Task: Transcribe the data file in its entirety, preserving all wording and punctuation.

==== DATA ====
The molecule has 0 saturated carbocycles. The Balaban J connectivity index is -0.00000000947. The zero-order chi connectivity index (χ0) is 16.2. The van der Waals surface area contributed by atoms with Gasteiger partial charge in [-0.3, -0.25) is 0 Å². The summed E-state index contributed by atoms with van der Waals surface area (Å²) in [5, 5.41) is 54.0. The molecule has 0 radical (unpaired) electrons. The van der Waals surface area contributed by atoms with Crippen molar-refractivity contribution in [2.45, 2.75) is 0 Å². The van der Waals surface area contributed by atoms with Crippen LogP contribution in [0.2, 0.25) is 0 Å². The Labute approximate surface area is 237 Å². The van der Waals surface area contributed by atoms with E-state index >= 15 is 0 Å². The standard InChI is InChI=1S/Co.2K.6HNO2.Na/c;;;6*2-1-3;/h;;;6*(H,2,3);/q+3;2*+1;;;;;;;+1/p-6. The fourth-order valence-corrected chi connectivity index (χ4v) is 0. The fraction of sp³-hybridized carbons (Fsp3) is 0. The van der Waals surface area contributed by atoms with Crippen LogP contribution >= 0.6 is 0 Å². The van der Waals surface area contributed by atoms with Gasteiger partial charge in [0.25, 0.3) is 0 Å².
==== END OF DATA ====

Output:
The molecule has 0 saturated carbocycles. The Balaban J connectivity index is -0.00000000947. The zero-order chi connectivity index (χ0) is 16.2. The van der Waals surface area contributed by atoms with Gasteiger partial charge in [-0.3, -0.25) is 0 Å². The summed E-state index contributed by atoms with van der Waals surface area (Å²) in [5, 5.41) is 54.0. The molecule has 0 radical (unpaired) electrons. The van der Waals surface area contributed by atoms with Crippen molar-refractivity contribution in [2.45, 2.75) is 0 Å². The van der Waals surface area contributed by atoms with Crippen LogP contribution in [0.2, 0.25) is 0 Å². The Labute approximate surface area is 237 Å². The van der Waals surface area contributed by atoms with E-state index >= 15 is 0 Å². The standard InChI is InChI=1S/Co.2K.6HNO2.Na/c;;;6*2-1-3;/h;;;6*(H,2,3);/q+3;2*+1;;;;;;;+1/p-6. The fourth-order valence-corrected chi connectivity index (χ4v) is 0. The fraction of sp³-hybridized carbons (Fsp3) is 0. The van der Waals surface area contributed by atoms with Crippen LogP contribution >= 0.6 is 0 Å². The van der Waals surface area contributed by atoms with Gasteiger partial charge in [0.25, 0.3) is 0 Å².